Wherever you are in this world, have a wonderful Christmas!

17 comments. I'd love to hear from you!

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  • Senafp

    11 years ago

    I really enjoyed reading your blog and found it very interesting. We here in the US take alot of things for granted. Not that we really mean to but just that we have become so accustomed to them since they are readily available to us. It is always wonderful to hear and to learn about other cultures.

    Have a happy New Year 2011!

  • Sofia

    11 years ago

    Haha I love it when everyone in a plane starts applauding after landing!

    Hope you had a great Christmas!

  • Robin

    11 years ago

    What an exotic location for Christmas and some great shots!

  • crazy sexy fun traveler

    11 years ago

    Interesting! And the food looks great 😀

  • Mark Wiens

    11 years ago

    Hey Kat,
    You are right! No, I’ve never had Christmas in the Philippines, I would love to be there for Christmas sometime though. Hope you had a great time!

  • greg urbano

    11 years ago

    great posting, thanks reminding us where things are plentifull about the true menaing of the holiday

  • Kat

    11 years ago

    I like the thought that Christmas is truly celebrated for the reason its around in the first place. It’s become sadly commercialized in the recent years, and it’s become an obligation for majority to give something and expect something in return.

    Hope you had a good day Mark. Makes me wonder if you’ve ever experienced Christmas here in the Philippines. You should give it a try sometime. 🙂

  • Mark Wiens

    11 years ago

    @Andrea: Thank you, and Merry Christmas!

    @Joel: Dude, the Durian and Jambada…priceless!

    @Paulo: Merry Christmas to you too!

    @Rommell: Very true, Merry Christmas!

    @Clare: No problem, thanks for checking it out. Yes, it was quite a hot day here today, we were sweating it out! Wish you all the best for Christmas too, Thanks!

  • Clare Coburn

    11 years ago

    Hi Mark – thanks so much for your lovely post about Christmas in Tanzania. My daughter, Laura, is in Dar es Salaam for Christmas – the first Christmas she’s been away from home. She’s been living in Tanzania for six months now. I spoke to her this morning and she said it’s absolutely boiling there with high humidity. She and her boyfriend were travelling on a ferry from where they live to meet up with some friends for a meal. As you said, if you didn’t know it was Christmas, you wouldn’t know! Thanks again Mark – great to hear what it’s like. Enjoy a very peaceful and happy Christmas. Best wishes, Clare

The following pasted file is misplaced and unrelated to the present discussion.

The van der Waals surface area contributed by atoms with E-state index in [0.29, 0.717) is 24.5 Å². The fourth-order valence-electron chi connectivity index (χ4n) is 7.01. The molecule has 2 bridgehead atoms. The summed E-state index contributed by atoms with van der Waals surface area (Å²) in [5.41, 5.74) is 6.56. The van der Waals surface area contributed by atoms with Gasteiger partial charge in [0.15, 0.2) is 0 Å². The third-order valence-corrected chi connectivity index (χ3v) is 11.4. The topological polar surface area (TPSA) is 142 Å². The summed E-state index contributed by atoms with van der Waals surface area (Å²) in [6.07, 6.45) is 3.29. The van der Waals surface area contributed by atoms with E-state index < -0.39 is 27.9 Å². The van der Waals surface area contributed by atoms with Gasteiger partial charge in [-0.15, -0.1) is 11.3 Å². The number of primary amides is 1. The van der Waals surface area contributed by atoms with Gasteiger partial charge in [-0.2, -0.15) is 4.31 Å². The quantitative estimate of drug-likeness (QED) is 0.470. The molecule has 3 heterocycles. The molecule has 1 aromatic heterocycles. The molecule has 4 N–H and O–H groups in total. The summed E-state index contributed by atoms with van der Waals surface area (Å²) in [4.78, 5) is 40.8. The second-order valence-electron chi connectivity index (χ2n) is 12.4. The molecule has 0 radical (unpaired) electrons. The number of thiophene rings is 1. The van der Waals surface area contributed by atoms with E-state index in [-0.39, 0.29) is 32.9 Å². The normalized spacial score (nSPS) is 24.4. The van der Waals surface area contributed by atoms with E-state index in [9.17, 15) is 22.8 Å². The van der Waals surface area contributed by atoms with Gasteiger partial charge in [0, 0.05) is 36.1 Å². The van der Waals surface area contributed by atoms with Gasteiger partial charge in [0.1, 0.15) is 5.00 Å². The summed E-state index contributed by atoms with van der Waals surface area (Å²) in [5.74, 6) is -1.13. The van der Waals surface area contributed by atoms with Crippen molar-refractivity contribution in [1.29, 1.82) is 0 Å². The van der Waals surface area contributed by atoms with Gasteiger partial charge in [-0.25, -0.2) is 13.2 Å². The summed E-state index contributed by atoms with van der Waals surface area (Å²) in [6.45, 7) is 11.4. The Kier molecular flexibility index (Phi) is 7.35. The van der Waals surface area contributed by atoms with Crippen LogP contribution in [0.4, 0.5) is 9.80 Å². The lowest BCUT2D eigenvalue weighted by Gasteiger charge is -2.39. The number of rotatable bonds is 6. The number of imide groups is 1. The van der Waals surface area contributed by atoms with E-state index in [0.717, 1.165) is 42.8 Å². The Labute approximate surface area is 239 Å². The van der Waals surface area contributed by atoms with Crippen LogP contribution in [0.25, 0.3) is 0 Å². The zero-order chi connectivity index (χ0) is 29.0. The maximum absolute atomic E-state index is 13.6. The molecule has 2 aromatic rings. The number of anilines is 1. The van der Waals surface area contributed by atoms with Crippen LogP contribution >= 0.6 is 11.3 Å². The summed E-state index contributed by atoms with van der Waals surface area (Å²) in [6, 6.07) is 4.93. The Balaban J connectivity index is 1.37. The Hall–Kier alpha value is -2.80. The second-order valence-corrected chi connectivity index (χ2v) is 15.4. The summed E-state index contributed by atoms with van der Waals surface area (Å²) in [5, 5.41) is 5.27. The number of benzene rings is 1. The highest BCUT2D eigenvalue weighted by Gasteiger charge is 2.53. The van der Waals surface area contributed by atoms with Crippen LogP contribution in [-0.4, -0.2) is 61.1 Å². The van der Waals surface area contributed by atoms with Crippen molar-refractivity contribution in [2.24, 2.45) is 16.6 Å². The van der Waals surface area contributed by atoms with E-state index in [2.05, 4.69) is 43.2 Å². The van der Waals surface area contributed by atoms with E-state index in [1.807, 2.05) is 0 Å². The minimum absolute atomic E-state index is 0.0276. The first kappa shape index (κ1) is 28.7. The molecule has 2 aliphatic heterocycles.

• Rommell Pravia

    11 years ago

    I enjoyed this post! If only the world could realize that living simple is the way to go…Merry X-Mas Mark!

  • paulo

    11 years ago

    Continued fun and safe travels Mark. Have a very Merry Christmas.

  • Eating Thai Food

    11 years ago

    killin it man 🙂 a beautiful post. its cool to think about too (as you say), how infinitely massively more i would rather have these experiences that we have enjoyed the past 18 months in this life and in these new cultures than any material item on earth.
    yeah i think i can really say that, upon second thought i would still choose our lives here over a life in a residential box in america with a lifetime supply of durian, mango and jambada.

    great post as always!

  • Andrea

    11 years ago

    I’ve never been to Africa so I really enjoyed this arrival story. Hope you have a great Christmas!

  • Mark Wiens

    11 years ago

    Thanks Ayngelins, Hope you have a great Christmas too!

  • ayngelina

    11 years ago

    What a wonderful way to spend Christmas. Feliz navidad!